Suspension Prevention: Get Reinstated and Protect your Amazon Account, by Ms. Cynthia G. Stine
The point is, people have been suspended from various platforms, often for good reason and often for understandable errors. You need to be able to operate your business from another platform, your website and not put yourself entirely into the hands of anyone else. Besides, even if it seems daunting to you, setting up your own website is doable and inexpensive. Additionally, there are many tutorials online to get you started.
I’m going to get you pointed in the right direction and I’m betting you have someone in your life who can help you if you run into hiccups. You just need someone to give you a little push… That’s me.
Your first step: Chose a hosting company.
Choose your host company and sign up with them. Unless you run a big business (in which case this is the wrong blog post for you to read), you will probably choose an offsite host for your website if you’re unsure what web hosting is, read, The Basics of Website Hosting (In Plain English), by David Hartstein. The explanation I would give you might be too simplistic. 😉 Host companies which may sound familiar to you are Bluehost, iPage, Godaddy, and Hostgator.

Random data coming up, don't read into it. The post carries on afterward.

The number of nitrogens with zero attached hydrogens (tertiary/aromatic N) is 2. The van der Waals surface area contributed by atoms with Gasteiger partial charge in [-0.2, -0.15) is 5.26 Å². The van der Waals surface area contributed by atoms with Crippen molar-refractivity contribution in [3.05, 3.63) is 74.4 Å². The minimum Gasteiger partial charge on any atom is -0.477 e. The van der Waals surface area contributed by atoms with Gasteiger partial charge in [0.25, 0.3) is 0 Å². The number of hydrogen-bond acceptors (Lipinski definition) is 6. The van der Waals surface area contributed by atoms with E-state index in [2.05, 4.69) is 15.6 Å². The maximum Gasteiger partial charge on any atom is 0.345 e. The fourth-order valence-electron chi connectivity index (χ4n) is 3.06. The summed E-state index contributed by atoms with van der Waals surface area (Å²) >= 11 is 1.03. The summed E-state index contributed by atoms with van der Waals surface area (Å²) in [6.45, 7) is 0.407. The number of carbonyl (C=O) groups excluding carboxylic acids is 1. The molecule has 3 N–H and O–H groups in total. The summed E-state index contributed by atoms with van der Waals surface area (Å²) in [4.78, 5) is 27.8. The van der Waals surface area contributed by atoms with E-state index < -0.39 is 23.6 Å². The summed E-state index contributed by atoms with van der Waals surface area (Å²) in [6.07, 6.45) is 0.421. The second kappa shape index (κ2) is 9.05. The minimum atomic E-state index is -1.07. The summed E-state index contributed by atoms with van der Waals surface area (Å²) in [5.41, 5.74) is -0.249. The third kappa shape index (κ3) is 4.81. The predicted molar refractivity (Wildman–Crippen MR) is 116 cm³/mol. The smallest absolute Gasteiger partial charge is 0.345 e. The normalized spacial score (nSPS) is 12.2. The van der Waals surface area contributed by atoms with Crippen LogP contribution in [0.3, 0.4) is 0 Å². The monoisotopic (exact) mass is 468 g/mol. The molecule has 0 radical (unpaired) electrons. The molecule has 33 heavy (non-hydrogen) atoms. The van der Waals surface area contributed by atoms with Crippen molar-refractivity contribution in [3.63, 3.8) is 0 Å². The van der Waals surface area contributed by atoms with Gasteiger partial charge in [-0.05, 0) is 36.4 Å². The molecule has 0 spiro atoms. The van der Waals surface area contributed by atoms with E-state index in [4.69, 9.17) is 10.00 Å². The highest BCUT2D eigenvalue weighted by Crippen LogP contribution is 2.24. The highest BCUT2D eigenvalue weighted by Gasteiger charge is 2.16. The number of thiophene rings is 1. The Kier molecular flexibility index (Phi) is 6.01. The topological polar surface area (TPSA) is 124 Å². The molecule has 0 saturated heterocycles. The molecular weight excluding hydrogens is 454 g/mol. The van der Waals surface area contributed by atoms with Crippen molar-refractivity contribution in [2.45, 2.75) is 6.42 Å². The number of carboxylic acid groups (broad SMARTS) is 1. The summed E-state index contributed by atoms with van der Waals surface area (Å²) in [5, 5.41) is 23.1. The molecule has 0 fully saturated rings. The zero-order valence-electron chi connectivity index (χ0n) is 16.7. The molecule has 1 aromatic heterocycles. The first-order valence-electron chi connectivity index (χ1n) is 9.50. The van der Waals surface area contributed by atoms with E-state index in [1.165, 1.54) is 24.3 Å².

I use iPage, I’ve heard good things about Bluehost and Hostgator, but honestly, I’m not an expert in the ins and outs of what people have experienced with their host companies. I advise you to take a look at the following reviews, pick one of the top four and take the plunge:
- I really like the way WhoIsHostingThis works, they stay up to date in their ratings and reviews and have a link for hosting coupons.
- PCmag.com has their own favorites, but there’s some overlap. I noticed the lack of iPage as tops on their list. Hmm.. wonder why…
- HostingAdvice.com has similar top picks to PCmag and WhoIsHosting as well as articles on choosing a domain name.